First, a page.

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 Chesapeake Bay Program

In 1976, Congress directed the U.S. Environmental Protection Agency (EPA) to conduct a
five (5) year study of the environmental quality and management of the Chesapeake Bay.
 
In 1983, Pennsylvania joined with other neighboring States and Districts, and the EPA in signing a Chesapeake Bay Agreement providing for a comprehensive and coodinated Bay restoration. 

38 Conservation Districts in Pennsylvania are located in the Chesapeake Bay watershed and participate in the Chesapeake Bay Program administered by the PA Department of Environmental Protection (DEP).  In recent years, the annual budget for this program in Pennsylvania has been $4.57 million, which includes both federal and state funds.  $2.64 million of this budget funds highly trained technicians in all 38 counties who are available to assist farmers with implementing Best Management Practices (BMPs) on their agricultural operations.  $1.09 million of this budget funds education, Total Maximum Daily Load development and program management at the state level.  The remaining $0.84 million of this budget is used to fund the Chesapeake Bay Special Projects program.  Conservation Districts have the opportunity to apply annually to the Bay Special Projects program and have their projects ranked among other districts and funded according to overall ranking based on resource concerns and environmental benefits.  The overall goal of the Chesapeake Bay Program is to reduce nutrient and sediment pollution of surface and ground waters flowing to the Chesapeake Bay. 

Perry County has been an active participant in the Chesapeake Bay Program since its inception and has brought in over $980,000 in cost share funding to help farmers install BMPs.  Recent projects include:  installation of fence to covert cropland to pasture using a rotational grazing system, develop volunteer Nutrient Management Plans in accordance with PA Act 38, purchase and distribute specialty cover crop seed, purchase equipment and support of the Conservation District no-till grain drill rental program, cost share seeding of cover crops, host educational field day events, and establish & advise a county based no-till interest group to promote the use of no-till systems through shared experience and mentoring.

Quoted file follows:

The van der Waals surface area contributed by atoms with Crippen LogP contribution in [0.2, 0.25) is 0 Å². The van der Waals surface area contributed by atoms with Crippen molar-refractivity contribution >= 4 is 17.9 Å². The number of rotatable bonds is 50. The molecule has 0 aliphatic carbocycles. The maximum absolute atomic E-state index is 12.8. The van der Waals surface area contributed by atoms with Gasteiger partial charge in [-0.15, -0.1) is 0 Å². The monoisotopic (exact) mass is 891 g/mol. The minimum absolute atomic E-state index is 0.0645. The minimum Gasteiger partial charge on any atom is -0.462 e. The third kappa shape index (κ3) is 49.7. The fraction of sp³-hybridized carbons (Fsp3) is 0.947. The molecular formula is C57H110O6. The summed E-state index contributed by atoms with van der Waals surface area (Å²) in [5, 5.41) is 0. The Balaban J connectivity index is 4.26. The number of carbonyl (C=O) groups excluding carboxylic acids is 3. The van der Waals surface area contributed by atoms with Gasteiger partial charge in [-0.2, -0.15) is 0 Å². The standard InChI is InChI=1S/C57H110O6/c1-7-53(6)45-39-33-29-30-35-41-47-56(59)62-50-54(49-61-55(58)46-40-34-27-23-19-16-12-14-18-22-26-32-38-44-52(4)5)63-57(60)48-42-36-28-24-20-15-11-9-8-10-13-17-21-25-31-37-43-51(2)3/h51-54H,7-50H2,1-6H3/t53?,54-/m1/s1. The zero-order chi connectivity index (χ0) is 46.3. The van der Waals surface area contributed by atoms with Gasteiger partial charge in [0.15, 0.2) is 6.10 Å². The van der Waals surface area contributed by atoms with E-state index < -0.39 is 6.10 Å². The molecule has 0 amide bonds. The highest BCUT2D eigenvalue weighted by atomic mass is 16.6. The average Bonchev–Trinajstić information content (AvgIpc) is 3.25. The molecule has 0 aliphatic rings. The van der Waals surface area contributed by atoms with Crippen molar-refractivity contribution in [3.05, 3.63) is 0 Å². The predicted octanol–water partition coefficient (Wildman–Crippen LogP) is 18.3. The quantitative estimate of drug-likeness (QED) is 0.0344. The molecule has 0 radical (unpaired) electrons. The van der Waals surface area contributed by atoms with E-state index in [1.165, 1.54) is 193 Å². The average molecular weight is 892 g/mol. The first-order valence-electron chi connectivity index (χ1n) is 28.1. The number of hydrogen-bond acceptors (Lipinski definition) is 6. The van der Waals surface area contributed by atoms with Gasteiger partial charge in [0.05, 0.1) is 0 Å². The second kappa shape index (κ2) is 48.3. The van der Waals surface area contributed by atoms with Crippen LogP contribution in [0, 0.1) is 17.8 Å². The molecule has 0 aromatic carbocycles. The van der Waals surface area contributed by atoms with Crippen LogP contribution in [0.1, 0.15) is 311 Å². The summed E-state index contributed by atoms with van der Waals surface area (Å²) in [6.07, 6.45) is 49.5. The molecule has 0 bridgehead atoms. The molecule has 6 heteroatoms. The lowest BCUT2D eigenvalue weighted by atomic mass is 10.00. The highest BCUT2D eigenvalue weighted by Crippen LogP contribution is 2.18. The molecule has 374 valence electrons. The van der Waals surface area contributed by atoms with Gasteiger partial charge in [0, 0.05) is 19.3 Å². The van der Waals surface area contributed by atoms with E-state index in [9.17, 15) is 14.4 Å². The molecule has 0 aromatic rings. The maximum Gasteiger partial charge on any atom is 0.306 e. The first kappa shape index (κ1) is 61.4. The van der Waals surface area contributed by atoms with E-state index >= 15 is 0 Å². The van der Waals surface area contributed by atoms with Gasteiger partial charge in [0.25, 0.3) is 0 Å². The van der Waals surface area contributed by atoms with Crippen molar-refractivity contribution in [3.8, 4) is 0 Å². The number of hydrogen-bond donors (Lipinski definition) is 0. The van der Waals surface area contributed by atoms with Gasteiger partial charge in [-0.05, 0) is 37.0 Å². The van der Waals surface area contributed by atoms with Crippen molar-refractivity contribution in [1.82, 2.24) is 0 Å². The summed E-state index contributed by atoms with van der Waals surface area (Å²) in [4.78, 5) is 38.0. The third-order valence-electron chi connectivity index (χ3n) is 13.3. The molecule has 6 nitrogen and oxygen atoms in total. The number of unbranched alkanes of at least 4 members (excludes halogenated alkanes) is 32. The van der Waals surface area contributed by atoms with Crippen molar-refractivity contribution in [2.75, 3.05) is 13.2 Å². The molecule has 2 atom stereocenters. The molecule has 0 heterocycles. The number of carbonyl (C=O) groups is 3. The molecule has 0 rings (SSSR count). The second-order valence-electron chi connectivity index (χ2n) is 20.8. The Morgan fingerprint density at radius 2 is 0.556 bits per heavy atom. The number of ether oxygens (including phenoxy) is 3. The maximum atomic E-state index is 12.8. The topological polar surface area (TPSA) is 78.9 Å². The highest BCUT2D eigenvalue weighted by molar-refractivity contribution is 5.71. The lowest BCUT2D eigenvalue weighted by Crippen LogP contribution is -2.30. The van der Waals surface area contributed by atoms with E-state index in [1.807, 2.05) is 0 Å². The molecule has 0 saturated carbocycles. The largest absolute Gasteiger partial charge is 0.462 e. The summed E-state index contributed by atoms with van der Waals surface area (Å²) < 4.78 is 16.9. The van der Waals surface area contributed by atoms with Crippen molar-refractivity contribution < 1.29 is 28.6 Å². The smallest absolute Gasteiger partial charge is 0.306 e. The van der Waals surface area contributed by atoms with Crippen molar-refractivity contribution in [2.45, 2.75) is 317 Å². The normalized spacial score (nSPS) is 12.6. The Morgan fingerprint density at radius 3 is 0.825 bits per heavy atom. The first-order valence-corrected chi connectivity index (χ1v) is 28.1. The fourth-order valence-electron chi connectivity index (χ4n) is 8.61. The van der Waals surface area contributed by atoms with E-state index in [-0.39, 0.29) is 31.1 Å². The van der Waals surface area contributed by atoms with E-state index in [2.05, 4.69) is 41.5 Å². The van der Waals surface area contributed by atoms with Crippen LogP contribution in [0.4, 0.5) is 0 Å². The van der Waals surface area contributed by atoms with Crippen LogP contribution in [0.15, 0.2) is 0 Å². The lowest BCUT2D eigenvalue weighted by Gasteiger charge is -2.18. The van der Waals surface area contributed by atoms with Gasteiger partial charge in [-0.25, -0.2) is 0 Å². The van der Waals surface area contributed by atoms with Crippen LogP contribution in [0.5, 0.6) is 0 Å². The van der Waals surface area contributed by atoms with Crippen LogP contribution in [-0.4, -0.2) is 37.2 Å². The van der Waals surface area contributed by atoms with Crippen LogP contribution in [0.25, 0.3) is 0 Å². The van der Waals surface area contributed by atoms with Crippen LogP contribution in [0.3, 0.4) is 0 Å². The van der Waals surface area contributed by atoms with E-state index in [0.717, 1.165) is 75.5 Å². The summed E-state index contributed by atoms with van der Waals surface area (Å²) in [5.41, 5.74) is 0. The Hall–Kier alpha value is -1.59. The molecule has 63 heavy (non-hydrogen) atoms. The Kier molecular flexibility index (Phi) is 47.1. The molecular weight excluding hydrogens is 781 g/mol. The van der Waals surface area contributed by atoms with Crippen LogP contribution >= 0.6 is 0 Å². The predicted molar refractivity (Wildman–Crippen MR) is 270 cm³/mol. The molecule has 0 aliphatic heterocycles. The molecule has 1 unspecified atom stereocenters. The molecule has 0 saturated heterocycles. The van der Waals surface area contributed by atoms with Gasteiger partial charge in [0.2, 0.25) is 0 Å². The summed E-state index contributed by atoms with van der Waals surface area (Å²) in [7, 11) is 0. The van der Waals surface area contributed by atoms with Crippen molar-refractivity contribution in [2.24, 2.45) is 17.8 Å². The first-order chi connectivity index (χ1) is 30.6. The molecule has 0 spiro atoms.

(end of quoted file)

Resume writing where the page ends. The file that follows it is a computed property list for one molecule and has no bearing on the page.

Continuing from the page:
A recent directive of the Chesapeake Bay Program in order to meet president Barrack Obama’s Chesapeake Bay Protection and Restoration Executive Order was to develop the Pennsylvania’s Watershed Implementation Plan or WIP, both phase I and phase II.  The WIPs detail Pennsylvania’s role in meeting federally established timelines and restoration efforts to restore water quality in the Chesapeake Bay by the year 2025.  As part of the WIP, Conservation districts will be focusing on visiting farmers one on one to provide them with education materials and have discussions of current farm regulations for both erosion and nutrients and encouraging them to have updated plans on file for their operations.  Conservation Districts will also transition from assisting farmers on a voluntary basis to a more regulatory role of compliance enforcement in future years.  For more information on Pennsylvania’s phase I and phase II WIP’s  and the Chesapeake Bay Program visit www.dep.state.pa.us.

Equipment Demo Photo Equipment Demo Photo

  Perry County Conservation District’s County Implementation Plan provides further explanation of the county’s strategy to assist in the restoration of the Chesapeake Bay. 
Click here to go to Perry County’s County Implementation Plan (PDF 1.95 MB) 
Scott Flanders is a PCCD Agricultural Conservation Technician and is in charge of Chesapeake Bay Program, No-till Drill and Cover Crop Program.